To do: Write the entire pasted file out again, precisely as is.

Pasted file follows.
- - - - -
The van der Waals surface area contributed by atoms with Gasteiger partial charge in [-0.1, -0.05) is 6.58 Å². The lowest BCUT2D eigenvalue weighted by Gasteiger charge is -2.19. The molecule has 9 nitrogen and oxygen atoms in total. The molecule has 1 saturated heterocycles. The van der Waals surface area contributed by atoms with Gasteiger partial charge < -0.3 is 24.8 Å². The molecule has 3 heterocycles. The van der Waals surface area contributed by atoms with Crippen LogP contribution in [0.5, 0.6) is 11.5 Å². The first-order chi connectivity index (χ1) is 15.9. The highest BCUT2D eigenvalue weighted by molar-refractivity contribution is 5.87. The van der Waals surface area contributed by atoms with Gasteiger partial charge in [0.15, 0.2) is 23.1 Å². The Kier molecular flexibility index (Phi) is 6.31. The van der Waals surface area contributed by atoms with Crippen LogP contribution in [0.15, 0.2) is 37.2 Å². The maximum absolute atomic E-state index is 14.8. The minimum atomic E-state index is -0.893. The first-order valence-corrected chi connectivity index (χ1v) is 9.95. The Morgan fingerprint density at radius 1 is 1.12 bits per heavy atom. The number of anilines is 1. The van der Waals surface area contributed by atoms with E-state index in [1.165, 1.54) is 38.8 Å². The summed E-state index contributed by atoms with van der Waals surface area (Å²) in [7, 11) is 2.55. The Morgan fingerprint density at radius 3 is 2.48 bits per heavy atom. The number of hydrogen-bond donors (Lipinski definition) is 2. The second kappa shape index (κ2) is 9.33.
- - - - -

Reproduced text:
The van der Waals surface area contributed by atoms with Gasteiger partial charge in [-0.1, -0.05) is 6.58 Å². The lowest BCUT2D eigenvalue weighted by Gasteiger charge is -2.19. The molecule has 9 nitrogen and oxygen atoms in total. The molecule has 1 saturated heterocycles. The van der Waals surface area contributed by atoms with Gasteiger partial charge < -0.3 is 24.8 Å². The molecule has 3 heterocycles. The van der Waals surface area contributed by atoms with Crippen LogP contribution in [0.5, 0.6) is 11.5 Å². The first-order chi connectivity index (χ1) is 15.9. The highest BCUT2D eigenvalue weighted by molar-refractivity contribution is 5.87. The van der Waals surface area contributed by atoms with Gasteiger partial charge in [0.15, 0.2) is 23.1 Å². The Kier molecular flexibility index (Phi) is 6.31. The van der Waals surface area contributed by atoms with Crippen LogP contribution in [0.15, 0.2) is 37.2 Å². The maximum absolute atomic E-state index is 14.8. The minimum atomic E-state index is -0.893. The first-order valence-corrected chi connectivity index (χ1v) is 9.95. The Morgan fingerprint density at radius 1 is 1.12 bits per heavy atom. The number of anilines is 1. The van der Waals surface area contributed by atoms with E-state index in [1.165, 1.54) is 38.8 Å². The summed E-state index contributed by atoms with van der Waals surface area (Å²) in [7, 11) is 2.55. The Morgan fingerprint density at radius 3 is 2.48 bits per heavy atom. The number of hydrogen-bond donors (Lipinski definition) is 2. The second kappa shape index (κ2) is 9.33.